Tuesday, December 01, 2015

The Missionary Position by Christopher Hitchens (Book Review #93 of 2015)


The Missionary Position: Mother Teresa in Theory and Practice
Several years ago I met a man who helped Mother Theresa through Bluegrass Airport in Lexington, KY after she had visited with nuns working in Eastern KY (Appalachia). He told me this story: When they came to a set of stairs to the terminal, the man (noting she was rather frail) asked her if she'd rather use the elevator to which she declined by saying "If I give each step to the Lord, it's not difficult for me." I've always carried that story as an example of faith and an attitude of praying without ceasing (1 Thessalonians 5:17-18).

But compare the man's story with one that Hitchens recounts from a worker with the Missionaries of Charity when the sisters were establishing a home for the poor in the Bronx, NY after the city sold them a building for a dollar. Mother Teresa abandoned the project because city ordinance required that an elevator be installed for use by the disabled, and this was unacceptable to her. In Teresa's world, the Christian is required to suffer when possible. One apologist criticizes Hitchens on this point http://www.catholicleague.org/hating-mother-teresa/ noting that the sisters had "pledged to carry the handicapped up the stairs, making moot the need for the elevator," but imagine women carrying 300 pound men in that way-- for what purpose? That would not be healthy either for the sisters or the homeless.

Teresa is quoted elsewhere as saying "“There is something beautiful in seeing the poor accept their lot, to suffer it like Christ's Passion. The world gains much from their suffering.”
An irony is that she allowed herself to be treated at a hospital when her health declined. Hitchens cites one example from Mother Teresa's conversation with a dying woman:
 "One day I met a lady who was dying of cancer in a most terrible condition. And I told her, I say, 'You know, this terrible pain is only the kiss of Jesus — a sign that you have come so close to Jesus on the cross that he can kiss you.' And she joined her hands together and said, 'Mother Teresa, please tell Jesus to stop kissing me.'”

The sisters who worked for her did so in austere conditions, contracting tuberculosis and various other maladies while there was plenty of money available for plumbing and more hygenic conditions. When the local areas suffered flood and famine, none of the millions accumulated by Missionaries of Charity was spent on their relief. Medical organizations pointed out the pain the infirm in Teresa's facilities were experiencing because she did not practice basic sterilization of needles, to which she answered "there's no time." Hitchens doesn't state as such, but it would seem like Mother Teresa had poor theology either from Greek thought or Gnosticism that the body is somehow evil. This is contrary to Scripture, and I could point the interested reader to many works looking at this view (it pervades the West in the false secular-sacred dichotomy as well). Hitchens cites workers who reveal the cult-like mentality, Sisters believing they needed to live in such austere devotion and suffering in order to inherit eternal life, also contrary to the Gospel. In this interview, one former Sister writes of her time and how she has since changed her mind:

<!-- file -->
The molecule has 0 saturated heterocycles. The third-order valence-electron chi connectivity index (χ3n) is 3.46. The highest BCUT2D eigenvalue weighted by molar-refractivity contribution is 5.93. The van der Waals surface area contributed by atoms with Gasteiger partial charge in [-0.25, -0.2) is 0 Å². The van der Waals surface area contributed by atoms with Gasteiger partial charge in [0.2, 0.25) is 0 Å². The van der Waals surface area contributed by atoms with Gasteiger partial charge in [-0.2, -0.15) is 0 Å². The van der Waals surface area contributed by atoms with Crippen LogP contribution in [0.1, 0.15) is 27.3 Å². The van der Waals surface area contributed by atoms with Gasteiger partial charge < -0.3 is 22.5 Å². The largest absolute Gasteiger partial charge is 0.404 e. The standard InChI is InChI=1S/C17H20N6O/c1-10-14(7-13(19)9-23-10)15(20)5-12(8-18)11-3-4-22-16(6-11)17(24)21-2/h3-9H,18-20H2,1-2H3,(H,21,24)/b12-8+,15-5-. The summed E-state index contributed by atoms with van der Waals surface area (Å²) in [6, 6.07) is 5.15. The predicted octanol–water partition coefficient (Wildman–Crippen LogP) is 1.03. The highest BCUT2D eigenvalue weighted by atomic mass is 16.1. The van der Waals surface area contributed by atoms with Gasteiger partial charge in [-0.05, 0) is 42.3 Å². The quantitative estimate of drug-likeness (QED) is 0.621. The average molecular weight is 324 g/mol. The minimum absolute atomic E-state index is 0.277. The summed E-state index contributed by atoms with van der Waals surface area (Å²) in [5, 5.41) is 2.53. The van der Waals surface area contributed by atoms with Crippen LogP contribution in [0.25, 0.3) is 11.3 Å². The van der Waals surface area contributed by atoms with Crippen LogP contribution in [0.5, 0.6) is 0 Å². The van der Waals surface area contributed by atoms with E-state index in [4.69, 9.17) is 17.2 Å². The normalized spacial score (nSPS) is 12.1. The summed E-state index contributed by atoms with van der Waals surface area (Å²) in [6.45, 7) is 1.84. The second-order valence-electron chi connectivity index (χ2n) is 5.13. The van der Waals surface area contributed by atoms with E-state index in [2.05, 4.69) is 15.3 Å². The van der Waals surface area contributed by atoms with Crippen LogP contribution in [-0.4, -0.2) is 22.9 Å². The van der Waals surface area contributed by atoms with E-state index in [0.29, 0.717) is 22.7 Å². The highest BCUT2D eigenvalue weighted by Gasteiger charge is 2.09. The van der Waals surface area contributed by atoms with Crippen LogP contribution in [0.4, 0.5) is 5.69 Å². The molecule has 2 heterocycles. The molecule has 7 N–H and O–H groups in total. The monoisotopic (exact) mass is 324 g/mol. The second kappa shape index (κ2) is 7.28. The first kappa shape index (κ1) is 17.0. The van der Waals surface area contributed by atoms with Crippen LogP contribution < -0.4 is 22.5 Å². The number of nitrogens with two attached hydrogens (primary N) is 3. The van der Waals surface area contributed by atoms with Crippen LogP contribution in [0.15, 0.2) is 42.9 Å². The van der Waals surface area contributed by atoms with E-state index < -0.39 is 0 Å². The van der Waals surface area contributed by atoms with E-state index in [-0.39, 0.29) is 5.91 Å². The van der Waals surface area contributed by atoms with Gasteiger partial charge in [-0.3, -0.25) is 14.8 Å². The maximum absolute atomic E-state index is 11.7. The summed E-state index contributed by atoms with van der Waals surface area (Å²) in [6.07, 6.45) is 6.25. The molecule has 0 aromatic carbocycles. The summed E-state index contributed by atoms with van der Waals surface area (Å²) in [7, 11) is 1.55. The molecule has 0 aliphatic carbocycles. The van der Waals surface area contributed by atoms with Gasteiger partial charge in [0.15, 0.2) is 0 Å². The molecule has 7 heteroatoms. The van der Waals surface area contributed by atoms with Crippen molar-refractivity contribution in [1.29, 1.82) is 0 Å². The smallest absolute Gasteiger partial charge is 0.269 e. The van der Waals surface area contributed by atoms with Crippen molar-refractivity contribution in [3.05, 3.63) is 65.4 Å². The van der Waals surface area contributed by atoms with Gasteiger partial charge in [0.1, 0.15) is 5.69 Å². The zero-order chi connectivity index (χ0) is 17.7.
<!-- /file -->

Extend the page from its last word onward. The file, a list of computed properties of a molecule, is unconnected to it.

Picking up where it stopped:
"I certainly now reject the notion that love demands the immolation of self for the beloved, though that’s something Mother Teresa seemed to believe all her life."

Hitchens is correct in that many of us view Calcutta as a poor and awful place because we see it through the pictures and footage of her clinics. He points out that the city is on par with some in Europe, and that Missionaries of Charity had millions sitting unused in bank accounts when they could have been used to improve the condition of the poor. But few people criticized her for these conditions. When cult leaders like David Koresh keep children in harsh conditions we respond with outrage and police force, but Mother Teresa faced no such outrage and was awarded with more money and a Nobel Prize.